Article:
Highway Patrol sees few people on the roads

Chances are you didn’t do any more driving than absolutely necessary today.

But first responders have no choice but to stay on the roads – no matter the weather.

Tim Olson hopped into a state trooper’s vehicle to tag along for this story.

On a day as snowy, windy, and icy as this, Lieutenant Steve Fischer’s favorite sight is an empty interstate.

“You have people that are probably staying home, staying away from long trips, and hopefully will plan those for another day.”
Lieutenant Fischer spent Monday cruising up and down I-94 near Bismarck (at a sensible speed) ready and willing to help motorists who lose the battle with mother nature.

“We’re obviously looking for vehicles that are stalled on the road, in the ditch,” added Fischer. 

He’s been with the Highway Patrol since 1999 – so he’s no stranger to North Dakota winters. Even so, he says days like this can wear you out.

“These are still mentally taxing days. Watching our speed. Watching traffic around us. Watching weather and road conditions,” said Fischer.

That last bit is a big part of the job on a snow day. Here, he’s just gotten off the phone with the NDDOT, to recommend issuing a travel alert for southwestern North Dakota due to low visibility.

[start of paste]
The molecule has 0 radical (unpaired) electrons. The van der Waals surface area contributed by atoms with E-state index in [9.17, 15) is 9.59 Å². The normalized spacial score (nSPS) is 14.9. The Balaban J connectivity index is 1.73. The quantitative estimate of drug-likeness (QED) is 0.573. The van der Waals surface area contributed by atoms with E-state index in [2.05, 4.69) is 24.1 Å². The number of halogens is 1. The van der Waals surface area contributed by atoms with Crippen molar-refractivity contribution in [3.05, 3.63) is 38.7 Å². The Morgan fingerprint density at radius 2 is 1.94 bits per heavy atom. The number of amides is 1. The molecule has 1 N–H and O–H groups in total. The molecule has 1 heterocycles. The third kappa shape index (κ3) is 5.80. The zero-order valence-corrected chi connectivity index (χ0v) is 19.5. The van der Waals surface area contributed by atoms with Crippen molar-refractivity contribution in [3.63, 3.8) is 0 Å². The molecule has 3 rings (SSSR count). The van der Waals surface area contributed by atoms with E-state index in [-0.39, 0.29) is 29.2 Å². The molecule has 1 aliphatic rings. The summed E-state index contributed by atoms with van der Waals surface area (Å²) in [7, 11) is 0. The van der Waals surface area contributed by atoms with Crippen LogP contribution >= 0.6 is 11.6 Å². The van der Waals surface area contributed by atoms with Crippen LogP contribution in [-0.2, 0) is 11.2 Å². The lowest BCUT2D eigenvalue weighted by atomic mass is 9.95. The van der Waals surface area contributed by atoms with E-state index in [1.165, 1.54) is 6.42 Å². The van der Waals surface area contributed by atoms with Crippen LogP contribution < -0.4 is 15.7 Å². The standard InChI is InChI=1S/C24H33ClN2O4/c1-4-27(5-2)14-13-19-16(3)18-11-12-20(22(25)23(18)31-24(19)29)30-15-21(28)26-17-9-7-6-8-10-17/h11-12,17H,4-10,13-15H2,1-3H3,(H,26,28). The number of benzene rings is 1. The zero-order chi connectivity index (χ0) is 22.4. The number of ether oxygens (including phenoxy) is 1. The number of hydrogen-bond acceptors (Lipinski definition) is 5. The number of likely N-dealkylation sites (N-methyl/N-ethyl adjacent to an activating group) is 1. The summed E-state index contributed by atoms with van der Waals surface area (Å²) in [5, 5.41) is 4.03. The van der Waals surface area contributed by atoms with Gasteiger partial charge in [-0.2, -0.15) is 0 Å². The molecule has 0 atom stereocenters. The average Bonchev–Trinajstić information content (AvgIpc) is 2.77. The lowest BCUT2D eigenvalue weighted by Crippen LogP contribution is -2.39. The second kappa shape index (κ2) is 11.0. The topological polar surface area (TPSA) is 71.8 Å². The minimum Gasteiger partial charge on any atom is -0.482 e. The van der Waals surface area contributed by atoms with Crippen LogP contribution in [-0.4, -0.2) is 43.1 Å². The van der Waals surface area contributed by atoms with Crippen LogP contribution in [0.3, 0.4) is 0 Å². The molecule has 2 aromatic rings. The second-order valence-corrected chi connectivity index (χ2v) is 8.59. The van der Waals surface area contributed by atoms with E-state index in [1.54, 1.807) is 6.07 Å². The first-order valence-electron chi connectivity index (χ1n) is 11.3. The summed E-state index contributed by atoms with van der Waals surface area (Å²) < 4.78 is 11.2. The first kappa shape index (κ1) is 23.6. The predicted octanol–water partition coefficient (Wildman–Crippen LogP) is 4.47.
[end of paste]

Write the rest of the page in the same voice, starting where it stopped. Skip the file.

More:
“Better to be proactive rather than reactive to these types of things,” he said. 

Lieutenant Fischer says he’s just one cog in a giant machine whose mission is to keep us safe in the snow.

“No matter if it’s a city police, sheriff’s office, highway patrol, department of transportation, it absolutely is a hand-in-hand effort to keep the traveling public safe. There’s a lot of behind the scenes work and phone calls that happen as a result of that.”

All things considered, it’s been a quiet day for the Highway Patrol.

In the hour that we rode-along with Lieutenant Fischer, troopers in the Bismarck region responded to exactly zero accidents.

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